CARRABASSETT VALLEY — When Alice Merryweather was a student at the Stratton Mountain School, a ski academy in southern Vermont, she and her teammates would venture to Sugarloaf each January for speed week.

“This is where I first learned how to ski downhill,” Merryweather, 22, said Tuesday afternoon after her downhill run at the US Alpine Speed Championships. “That was where I skied my first few downhills. This track has a special place in my heart.”

With her win in the downhill national championship Tuesday, Merryweather now has another reason to think fondly of Sugarloaf’s Narrow Gauge trail. With a time of 1:10.61, Merryweather claimed the downhill title, the first national championship of her career.

Alice Merryweather is all smiles after turning in a strong performance at the US Alpine championships Tuesday at Sugarloaf. Sun Journal photo by Daryn Slover

The win caps a season of speed and growth for Merryweather, who spent most of the winter competing in downhill and Super G races on the World Cup circuit, which set the tone for her championship-winning run Tuesday.

“I’m coming into this year’s nationals more relaxed because I’m really happy how my season went on the World Cup,” said Merryweather, a Hingham, Massachusetts native. “It’s nice to not put too much pressure on myself and know that I can hang in there. I can get on the podium. This year was about trusting my skiing.”

Merryweather was relaxed enough to enjoy a breakfast sandwich and complete a Sudoku puzzle in the lodge between Tuesday morning’s NorAm downhill race, where she placed third, and the national championship run. Merryweather was the second skier on the course in the afternoon’s championship race, and shaved more than a second off her morning time, 1:11.73.


“For downhill, for me at least, I like to just stay calm down and not overthink anything… This morning was OK. I laid down a solid run. Just a couple of mistakes and it wasn’t my send-iest skiing. In this run, I just got a little more fired up. The national title was on the line, so I just kind of pinned it a little more,” Merryweather said.

Long before she was racing, Merryweather embraced speed. Liz Merryweather, Alice’s mother, recalled her daughter skiing fast to keep up with her older brother and cousin on family ski trips to New Hampshire.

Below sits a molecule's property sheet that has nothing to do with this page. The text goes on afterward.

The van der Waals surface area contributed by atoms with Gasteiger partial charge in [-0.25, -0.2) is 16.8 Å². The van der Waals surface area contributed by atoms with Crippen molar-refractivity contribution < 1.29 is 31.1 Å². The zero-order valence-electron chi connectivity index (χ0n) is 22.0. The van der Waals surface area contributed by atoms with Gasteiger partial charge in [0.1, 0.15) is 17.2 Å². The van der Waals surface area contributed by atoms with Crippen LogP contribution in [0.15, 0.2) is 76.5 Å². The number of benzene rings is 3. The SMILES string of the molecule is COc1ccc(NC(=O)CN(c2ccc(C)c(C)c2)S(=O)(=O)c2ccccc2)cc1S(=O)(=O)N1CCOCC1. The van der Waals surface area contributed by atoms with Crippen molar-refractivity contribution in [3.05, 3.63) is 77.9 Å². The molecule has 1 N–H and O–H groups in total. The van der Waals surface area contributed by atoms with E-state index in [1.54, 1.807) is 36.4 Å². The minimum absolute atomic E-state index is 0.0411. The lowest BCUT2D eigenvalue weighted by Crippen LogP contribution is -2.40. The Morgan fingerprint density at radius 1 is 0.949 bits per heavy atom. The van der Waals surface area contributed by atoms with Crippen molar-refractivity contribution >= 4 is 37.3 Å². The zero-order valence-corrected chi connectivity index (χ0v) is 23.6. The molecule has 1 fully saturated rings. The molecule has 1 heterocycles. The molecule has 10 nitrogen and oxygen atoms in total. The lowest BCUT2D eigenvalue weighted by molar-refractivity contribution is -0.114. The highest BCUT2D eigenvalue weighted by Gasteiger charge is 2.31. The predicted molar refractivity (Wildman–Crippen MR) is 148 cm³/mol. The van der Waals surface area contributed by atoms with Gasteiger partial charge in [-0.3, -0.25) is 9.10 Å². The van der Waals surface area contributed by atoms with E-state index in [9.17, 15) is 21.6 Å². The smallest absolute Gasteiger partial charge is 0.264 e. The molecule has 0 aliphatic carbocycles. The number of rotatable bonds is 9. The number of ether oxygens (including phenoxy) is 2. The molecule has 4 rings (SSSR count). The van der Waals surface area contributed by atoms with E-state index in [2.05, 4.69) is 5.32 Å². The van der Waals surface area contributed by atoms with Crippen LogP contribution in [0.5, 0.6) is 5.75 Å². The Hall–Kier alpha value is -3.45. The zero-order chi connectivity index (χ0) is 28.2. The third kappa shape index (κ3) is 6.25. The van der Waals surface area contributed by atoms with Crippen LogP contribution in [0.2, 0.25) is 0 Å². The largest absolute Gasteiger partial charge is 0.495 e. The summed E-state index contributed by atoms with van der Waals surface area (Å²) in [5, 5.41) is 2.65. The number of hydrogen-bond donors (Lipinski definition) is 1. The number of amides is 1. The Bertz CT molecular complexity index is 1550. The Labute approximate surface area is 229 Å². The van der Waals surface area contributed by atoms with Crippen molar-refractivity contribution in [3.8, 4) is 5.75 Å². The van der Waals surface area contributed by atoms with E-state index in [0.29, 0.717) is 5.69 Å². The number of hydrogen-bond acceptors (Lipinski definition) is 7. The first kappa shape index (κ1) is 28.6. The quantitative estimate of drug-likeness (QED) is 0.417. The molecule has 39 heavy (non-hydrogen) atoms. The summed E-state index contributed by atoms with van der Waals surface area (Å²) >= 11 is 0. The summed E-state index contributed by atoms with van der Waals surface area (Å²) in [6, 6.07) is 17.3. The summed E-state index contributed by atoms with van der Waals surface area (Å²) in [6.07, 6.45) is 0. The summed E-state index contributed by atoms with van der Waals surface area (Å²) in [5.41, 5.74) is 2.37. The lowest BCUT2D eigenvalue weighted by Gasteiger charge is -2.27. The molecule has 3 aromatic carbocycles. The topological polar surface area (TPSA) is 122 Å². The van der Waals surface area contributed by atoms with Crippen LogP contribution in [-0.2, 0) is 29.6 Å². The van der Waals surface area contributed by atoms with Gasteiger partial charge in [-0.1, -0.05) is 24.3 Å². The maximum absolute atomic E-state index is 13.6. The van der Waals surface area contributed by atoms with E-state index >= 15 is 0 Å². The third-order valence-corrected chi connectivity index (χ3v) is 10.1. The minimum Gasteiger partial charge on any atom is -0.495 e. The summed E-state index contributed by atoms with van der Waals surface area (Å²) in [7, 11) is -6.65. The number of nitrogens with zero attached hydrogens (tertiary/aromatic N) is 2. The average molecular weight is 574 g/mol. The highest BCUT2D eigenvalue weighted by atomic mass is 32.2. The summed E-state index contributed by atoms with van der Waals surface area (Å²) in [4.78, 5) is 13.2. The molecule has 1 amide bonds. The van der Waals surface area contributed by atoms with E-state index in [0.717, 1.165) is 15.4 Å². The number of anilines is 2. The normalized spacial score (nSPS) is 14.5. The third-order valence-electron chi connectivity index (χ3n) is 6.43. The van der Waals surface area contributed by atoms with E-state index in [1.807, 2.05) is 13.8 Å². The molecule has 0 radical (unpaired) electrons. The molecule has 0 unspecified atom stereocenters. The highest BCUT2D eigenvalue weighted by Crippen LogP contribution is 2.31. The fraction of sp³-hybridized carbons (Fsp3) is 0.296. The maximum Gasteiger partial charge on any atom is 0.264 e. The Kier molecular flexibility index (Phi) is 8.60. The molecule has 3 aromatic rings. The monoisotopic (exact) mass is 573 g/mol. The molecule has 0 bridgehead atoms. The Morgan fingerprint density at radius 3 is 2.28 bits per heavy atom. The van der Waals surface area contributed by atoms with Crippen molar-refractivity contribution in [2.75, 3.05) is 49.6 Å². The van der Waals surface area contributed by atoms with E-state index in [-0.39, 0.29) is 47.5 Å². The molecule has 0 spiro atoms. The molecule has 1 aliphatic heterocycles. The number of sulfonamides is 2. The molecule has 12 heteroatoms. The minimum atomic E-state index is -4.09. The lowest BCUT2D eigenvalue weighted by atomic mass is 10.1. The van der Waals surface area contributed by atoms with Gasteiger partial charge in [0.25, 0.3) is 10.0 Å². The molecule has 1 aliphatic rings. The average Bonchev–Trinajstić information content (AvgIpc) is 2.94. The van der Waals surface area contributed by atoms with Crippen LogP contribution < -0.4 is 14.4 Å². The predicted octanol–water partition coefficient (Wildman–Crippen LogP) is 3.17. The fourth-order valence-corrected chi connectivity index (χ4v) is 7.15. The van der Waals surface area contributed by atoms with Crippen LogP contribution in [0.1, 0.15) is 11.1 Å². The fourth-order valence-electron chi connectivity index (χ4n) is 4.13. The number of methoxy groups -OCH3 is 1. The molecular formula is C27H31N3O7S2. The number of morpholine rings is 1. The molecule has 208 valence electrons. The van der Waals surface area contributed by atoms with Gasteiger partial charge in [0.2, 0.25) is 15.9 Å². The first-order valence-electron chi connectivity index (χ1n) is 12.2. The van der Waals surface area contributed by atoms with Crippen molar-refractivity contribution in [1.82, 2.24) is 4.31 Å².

“Alice would not let those boys go any faster than her. She was chasing them from the time she was on skis, and hasn’t really slowed down since,” Liz Merryweather said.

At home in Massachusetts, Merryweather’s parents routinely set their alarm for 3 or 4 a.m. to watch the live stream of their daughter’s World Cup races. They were able to travel to Europe this past season to watch a couple races in person. Merryweather described herself as an accidental speed skier.

“I never decided one day I only wanted to ski downhill and Super G. I’ve always been comfortable going fast, so my coaches kind of pushed me toward the ski event, and I went along with it. I love the feeling of going fast,” Merryweather said. “It’s terrifying, but it’s also so unique. There’s something so special about it. The downhill, it’s become my favorite, and it’s become my strongest event.”

Merryweather took fourth place in the Super G at last year’s national championships in Sun Valley, Idaho. That success carried over into the World Cup season. Merryweather took an eighth-place finish in the downhill at Garmisch-Partenkirchen, Germany on Jan. 27. Merryweather finished the World Cup season three points shy of qualifying for the finals, a bittersweet end to what was a season of improvement.


“I’m still really happy with getting consistently in the top 30. That was another huge goal of mine,” Merryweather said. “I’m happy with the progress I made, and I’m looking forward to really improving on that next year.”

On Monday, skers were given the opportunity to take a pair of downhill practice runs. Merryweather had the fastest time in the first practice run and called it good, declining the second.

Alice Merryweather gains speed during a downhill run at the US Alpine championships Tuesday at Sugarloaf. Sun Journal photo by Daryn Slover

“I’ve skied a lot of downhill this year. I’ve been doing pretty much exclusively downhill and Super G. It’s the time of year where I know I’m pretty tired, and there was no reason to push it and ski another run where I could potentially injure myself,” Merryweather said. “You never know what’s going to happen. I figured I’d take advantage of the rest of get ready for the ski races (Tuesday).”

After the national championships this week, Merryweather will finish up classes at Dartmouth College (Hanover, New Hampshire) for the spring semester. She plans to savor the national title won at Sugarloaf, where she first learned to race as fast as she can, and enjoy some time off before prepping for the next World Cup season.

“It’s really cool to be back. To think about what I would tell myself six or seven years ago, that you would win a national title on this hill, I probably wouldn’t believe you,” Merryweather said.

Travis Lazarczyk — 861-9242

Twitter: @TLazarczykMTM

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